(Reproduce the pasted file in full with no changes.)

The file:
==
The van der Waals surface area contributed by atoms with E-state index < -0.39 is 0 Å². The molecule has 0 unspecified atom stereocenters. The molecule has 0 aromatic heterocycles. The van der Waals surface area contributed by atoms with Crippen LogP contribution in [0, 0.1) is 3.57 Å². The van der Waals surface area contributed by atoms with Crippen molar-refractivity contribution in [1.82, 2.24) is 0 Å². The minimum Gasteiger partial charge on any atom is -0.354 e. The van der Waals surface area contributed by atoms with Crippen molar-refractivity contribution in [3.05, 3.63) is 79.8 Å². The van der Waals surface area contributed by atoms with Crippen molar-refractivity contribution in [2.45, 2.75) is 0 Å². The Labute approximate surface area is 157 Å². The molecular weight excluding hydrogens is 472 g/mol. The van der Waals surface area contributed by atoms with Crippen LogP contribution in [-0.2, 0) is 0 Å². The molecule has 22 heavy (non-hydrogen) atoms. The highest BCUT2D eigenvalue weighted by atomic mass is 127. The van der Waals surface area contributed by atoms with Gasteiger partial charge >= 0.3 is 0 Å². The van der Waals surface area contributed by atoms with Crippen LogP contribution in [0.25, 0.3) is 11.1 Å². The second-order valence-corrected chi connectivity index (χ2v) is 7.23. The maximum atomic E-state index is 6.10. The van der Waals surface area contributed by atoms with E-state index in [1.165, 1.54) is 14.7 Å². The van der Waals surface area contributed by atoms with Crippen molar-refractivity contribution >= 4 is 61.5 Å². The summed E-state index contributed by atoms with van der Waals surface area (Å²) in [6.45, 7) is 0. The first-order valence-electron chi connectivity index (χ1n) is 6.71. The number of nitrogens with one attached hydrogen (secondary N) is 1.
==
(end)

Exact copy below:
The van der Waals surface area contributed by atoms with E-state index < -0.39 is 0 Å². The molecule has 0 unspecified atom stereocenters. The molecule has 0 aromatic heterocycles. The van der Waals surface area contributed by atoms with Crippen LogP contribution in [0, 0.1) is 3.57 Å². The van der Waals surface area contributed by atoms with Crippen molar-refractivity contribution in [1.82, 2.24) is 0 Å². The minimum Gasteiger partial charge on any atom is -0.354 e. The van der Waals surface area contributed by atoms with Crippen molar-refractivity contribution in [3.05, 3.63) is 79.8 Å². The van der Waals surface area contributed by atoms with Crippen molar-refractivity contribution in [2.45, 2.75) is 0 Å². The Labute approximate surface area is 157 Å². The molecular weight excluding hydrogens is 472 g/mol. The van der Waals surface area contributed by atoms with Crippen LogP contribution in [-0.2, 0) is 0 Å². The molecule has 22 heavy (non-hydrogen) atoms. The highest BCUT2D eigenvalue weighted by atomic mass is 127. The van der Waals surface area contributed by atoms with Gasteiger partial charge >= 0.3 is 0 Å². The van der Waals surface area contributed by atoms with Crippen LogP contribution in [0.25, 0.3) is 11.1 Å². The second-order valence-corrected chi connectivity index (χ2v) is 7.23. The maximum atomic E-state index is 6.10. The van der Waals surface area contributed by atoms with E-state index in [1.165, 1.54) is 14.7 Å². The van der Waals surface area contributed by atoms with Crippen molar-refractivity contribution >= 4 is 61.5 Å². The summed E-state index contributed by atoms with van der Waals surface area (Å²) in [6.45, 7) is 0. The first-order valence-electron chi connectivity index (χ1n) is 6.71. The number of nitrogens with one attached hydrogen (secondary N) is 1.